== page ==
8. Harvest your garden. Pick vegetables as soon as they are ripe and enjoy your delicious produce.
9. Enjoy gardening year-round. Gardening doesn’t have to end after the harvest. You can have fun looking at seed catalogs during cold winter months and start planning what to plant in the spring. You can even buy an indoor grow light to start growing tomato, bean and squash plants early in the spring.
10. Involve your kids. Research shows that kids who live in a home with a garden eat significantly more vegetables than those without access to a home garden. Gardening helps kids to engage their curiosity, learn to be resourceful and gain self-confidence. It is a great family activity that promotes physical activity.

Growing a garden is a wonderful way to eat local foods, save money, and promote a healthy diet. No matter what you plant, gardening is a fun way to get outside and enjoy the fresh air!

Tips to get your Kids to eat more Fruits and Vegetables

how-to-get-kids-to-eat-vegetables__

Spring is here, and you will start to see more fresh produce at your local grocery store and farmer’s market. This is the perfect time to talk to your kids about the benefits of fruits and vegetables. They are loaded with the nutrients your kids need to grow and to be healthy. Here are some ideas to get your kids excited about incorporating fruits and vegetables into their meals.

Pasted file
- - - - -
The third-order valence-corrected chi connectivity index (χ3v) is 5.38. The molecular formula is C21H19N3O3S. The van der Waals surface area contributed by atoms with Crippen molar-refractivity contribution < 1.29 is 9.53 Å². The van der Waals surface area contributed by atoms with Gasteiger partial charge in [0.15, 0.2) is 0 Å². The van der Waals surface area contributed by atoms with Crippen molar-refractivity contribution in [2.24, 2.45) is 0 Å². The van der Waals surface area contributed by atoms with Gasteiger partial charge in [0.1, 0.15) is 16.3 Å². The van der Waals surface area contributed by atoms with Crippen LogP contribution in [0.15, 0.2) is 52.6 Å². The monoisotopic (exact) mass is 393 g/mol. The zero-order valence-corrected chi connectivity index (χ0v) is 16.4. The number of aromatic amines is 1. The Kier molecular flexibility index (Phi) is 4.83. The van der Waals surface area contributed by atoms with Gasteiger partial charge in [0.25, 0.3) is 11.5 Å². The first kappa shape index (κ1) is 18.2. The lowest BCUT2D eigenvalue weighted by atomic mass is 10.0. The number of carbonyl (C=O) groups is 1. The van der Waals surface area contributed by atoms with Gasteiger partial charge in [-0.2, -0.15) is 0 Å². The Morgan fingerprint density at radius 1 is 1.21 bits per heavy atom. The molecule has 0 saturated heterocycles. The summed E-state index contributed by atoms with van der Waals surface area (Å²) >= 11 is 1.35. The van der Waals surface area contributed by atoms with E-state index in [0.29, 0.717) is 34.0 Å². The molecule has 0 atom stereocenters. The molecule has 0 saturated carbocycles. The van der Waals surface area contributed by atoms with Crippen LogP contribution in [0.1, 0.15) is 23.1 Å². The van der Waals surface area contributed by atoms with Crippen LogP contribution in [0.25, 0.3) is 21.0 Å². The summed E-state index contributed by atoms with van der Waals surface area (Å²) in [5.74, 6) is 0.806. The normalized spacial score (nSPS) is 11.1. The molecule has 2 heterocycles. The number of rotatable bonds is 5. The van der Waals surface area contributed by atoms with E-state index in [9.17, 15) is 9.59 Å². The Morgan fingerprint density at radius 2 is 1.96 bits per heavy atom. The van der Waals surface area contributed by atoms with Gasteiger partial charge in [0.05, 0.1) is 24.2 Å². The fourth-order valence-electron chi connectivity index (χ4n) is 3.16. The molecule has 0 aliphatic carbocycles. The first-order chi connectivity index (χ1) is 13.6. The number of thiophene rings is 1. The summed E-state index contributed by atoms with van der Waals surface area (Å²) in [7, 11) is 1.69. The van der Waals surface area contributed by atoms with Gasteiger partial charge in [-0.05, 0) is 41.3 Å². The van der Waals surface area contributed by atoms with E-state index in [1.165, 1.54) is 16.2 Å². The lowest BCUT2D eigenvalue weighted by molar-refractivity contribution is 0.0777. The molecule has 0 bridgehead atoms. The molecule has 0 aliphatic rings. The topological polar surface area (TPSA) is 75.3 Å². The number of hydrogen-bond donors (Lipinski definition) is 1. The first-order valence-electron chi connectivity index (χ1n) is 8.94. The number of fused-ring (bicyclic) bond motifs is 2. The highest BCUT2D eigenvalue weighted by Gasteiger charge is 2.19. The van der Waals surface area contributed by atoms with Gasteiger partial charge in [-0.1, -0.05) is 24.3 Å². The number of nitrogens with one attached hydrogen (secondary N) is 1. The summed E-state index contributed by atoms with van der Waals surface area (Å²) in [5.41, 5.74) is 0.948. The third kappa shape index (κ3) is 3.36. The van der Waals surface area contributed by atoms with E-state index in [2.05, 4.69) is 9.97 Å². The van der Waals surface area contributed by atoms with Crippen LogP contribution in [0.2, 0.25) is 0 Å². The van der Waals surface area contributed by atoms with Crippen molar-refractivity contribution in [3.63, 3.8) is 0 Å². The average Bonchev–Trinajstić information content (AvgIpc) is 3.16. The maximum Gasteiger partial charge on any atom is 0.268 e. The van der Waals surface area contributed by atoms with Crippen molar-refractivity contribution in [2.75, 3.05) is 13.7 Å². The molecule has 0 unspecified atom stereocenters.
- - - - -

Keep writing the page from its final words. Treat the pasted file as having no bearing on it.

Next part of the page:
1. Fill half the plate with fruits and vegetables. Include fruits and veggies that your kids enjoy at every meal and offer generous helpings.
2. Be a positive role model. Be sure to include lots of fresh fruits and veggies in your diet. If your kids see you model positive behaviors, they are more likely to follow them.
3. Mix it up. Eating the same old plate of steamed veggies can be boring, so offer a variety of options. Try different cooking methods, such as roasting with herbs or sautéing with garlic.
4. Include veggies at breakfast. Make a breakfast smoothie with spinach or carrots, fill omelets with a rainbow of diced veggies, or serve toast topped with avocado.
5. Make caterpillar kabobs. Let your kids assemble chunks of melon, apple, orange and pear on skewers. For a vegetable version, use zucchini, cucumber, peppers or tomatoes.
6. Pack fruit in lunchboxes. Fruit is a good way to add a natural sweetness to the lunch meal. Include an apple, tangerine, orange, kiwi, grapes, banana, plum or berries to your child’s lunch. Fruit is “nature’s candy.”